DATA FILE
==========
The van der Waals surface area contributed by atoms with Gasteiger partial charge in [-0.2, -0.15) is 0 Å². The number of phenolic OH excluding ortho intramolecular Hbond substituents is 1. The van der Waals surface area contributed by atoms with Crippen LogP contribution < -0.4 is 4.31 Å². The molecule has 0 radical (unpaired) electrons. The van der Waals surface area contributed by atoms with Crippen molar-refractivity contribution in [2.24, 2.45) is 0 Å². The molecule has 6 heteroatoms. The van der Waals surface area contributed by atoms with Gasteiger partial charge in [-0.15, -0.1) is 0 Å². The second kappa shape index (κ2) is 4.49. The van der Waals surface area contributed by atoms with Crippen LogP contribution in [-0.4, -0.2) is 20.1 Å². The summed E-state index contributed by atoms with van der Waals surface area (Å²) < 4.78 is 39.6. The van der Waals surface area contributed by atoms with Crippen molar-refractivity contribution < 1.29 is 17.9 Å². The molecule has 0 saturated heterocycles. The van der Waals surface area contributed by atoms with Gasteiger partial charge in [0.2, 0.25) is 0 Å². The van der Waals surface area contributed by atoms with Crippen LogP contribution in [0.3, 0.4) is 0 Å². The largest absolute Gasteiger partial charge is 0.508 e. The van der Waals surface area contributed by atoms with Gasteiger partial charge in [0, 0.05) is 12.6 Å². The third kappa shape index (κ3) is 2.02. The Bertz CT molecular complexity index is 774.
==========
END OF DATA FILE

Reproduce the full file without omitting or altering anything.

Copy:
The van der Waals surface area contributed by atoms with Gasteiger partial charge in [-0.2, -0.15) is 0 Å². The number of phenolic OH excluding ortho intramolecular Hbond substituents is 1. The van der Waals surface area contributed by atoms with Crippen LogP contribution < -0.4 is 4.31 Å². The molecule has 0 radical (unpaired) electrons. The van der Waals surface area contributed by atoms with Crippen molar-refractivity contribution in [2.24, 2.45) is 0 Å². The molecule has 6 heteroatoms. The van der Waals surface area contributed by atoms with Gasteiger partial charge in [-0.15, -0.1) is 0 Å². The second kappa shape index (κ2) is 4.49. The van der Waals surface area contributed by atoms with Crippen LogP contribution in [-0.4, -0.2) is 20.1 Å². The summed E-state index contributed by atoms with van der Waals surface area (Å²) < 4.78 is 39.6. The van der Waals surface area contributed by atoms with Crippen molar-refractivity contribution < 1.29 is 17.9 Å². The molecule has 0 saturated heterocycles. The van der Waals surface area contributed by atoms with Gasteiger partial charge in [0.2, 0.25) is 0 Å². The van der Waals surface area contributed by atoms with Crippen LogP contribution in [0.3, 0.4) is 0 Å². The largest absolute Gasteiger partial charge is 0.508 e. The van der Waals surface area contributed by atoms with Gasteiger partial charge in [0, 0.05) is 12.6 Å². The third kappa shape index (κ3) is 2.02. The Bertz CT molecular complexity index is 774.